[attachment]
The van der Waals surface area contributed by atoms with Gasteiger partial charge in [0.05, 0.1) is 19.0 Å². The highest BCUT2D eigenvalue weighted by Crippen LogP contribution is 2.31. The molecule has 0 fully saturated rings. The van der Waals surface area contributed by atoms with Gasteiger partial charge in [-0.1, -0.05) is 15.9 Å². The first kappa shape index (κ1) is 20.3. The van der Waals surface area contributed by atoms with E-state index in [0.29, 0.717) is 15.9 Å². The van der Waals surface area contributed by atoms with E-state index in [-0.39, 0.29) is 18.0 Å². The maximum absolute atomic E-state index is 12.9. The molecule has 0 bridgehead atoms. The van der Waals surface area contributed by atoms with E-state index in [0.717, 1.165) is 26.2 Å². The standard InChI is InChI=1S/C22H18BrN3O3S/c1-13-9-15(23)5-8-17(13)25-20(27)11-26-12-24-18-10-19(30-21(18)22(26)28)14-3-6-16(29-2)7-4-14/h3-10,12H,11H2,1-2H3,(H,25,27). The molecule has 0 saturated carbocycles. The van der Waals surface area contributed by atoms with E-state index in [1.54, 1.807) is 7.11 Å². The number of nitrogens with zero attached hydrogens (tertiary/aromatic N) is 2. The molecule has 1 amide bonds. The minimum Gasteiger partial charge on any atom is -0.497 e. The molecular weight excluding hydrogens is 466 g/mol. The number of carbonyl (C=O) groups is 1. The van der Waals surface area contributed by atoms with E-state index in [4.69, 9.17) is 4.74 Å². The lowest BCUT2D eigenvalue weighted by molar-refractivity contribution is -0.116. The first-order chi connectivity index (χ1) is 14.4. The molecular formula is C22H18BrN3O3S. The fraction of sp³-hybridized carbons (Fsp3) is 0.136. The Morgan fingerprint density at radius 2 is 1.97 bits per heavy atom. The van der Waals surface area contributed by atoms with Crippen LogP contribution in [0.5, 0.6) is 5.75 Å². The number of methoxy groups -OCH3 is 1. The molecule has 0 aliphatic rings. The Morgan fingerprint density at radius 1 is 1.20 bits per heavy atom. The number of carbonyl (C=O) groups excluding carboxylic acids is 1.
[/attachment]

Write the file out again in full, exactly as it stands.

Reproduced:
The van der Waals surface area contributed by atoms with Gasteiger partial charge in [0.05, 0.1) is 19.0 Å². The highest BCUT2D eigenvalue weighted by Crippen LogP contribution is 2.31. The molecule has 0 fully saturated rings. The van der Waals surface area contributed by atoms with Gasteiger partial charge in [-0.1, -0.05) is 15.9 Å². The first kappa shape index (κ1) is 20.3. The van der Waals surface area contributed by atoms with E-state index in [0.29, 0.717) is 15.9 Å². The van der Waals surface area contributed by atoms with E-state index in [-0.39, 0.29) is 18.0 Å². The maximum absolute atomic E-state index is 12.9. The molecule has 0 bridgehead atoms. The van der Waals surface area contributed by atoms with E-state index in [0.717, 1.165) is 26.2 Å². The standard InChI is InChI=1S/C22H18BrN3O3S/c1-13-9-15(23)5-8-17(13)25-20(27)11-26-12-24-18-10-19(30-21(18)22(26)28)14-3-6-16(29-2)7-4-14/h3-10,12H,11H2,1-2H3,(H,25,27). The molecule has 0 saturated carbocycles. The van der Waals surface area contributed by atoms with E-state index in [1.54, 1.807) is 7.11 Å². The number of nitrogens with zero attached hydrogens (tertiary/aromatic N) is 2. The molecule has 1 amide bonds. The minimum Gasteiger partial charge on any atom is -0.497 e. The molecular weight excluding hydrogens is 466 g/mol. The number of carbonyl (C=O) groups is 1. The van der Waals surface area contributed by atoms with E-state index in [4.69, 9.17) is 4.74 Å². The lowest BCUT2D eigenvalue weighted by molar-refractivity contribution is -0.116. The first-order chi connectivity index (χ1) is 14.4. The molecular formula is C22H18BrN3O3S. The fraction of sp³-hybridized carbons (Fsp3) is 0.136. The Morgan fingerprint density at radius 2 is 1.97 bits per heavy atom. The van der Waals surface area contributed by atoms with Crippen LogP contribution in [0.5, 0.6) is 5.75 Å². The number of methoxy groups -OCH3 is 1. The molecule has 0 aliphatic rings. The Morgan fingerprint density at radius 1 is 1.20 bits per heavy atom. The number of carbonyl (C=O) groups excluding carboxylic acids is 1.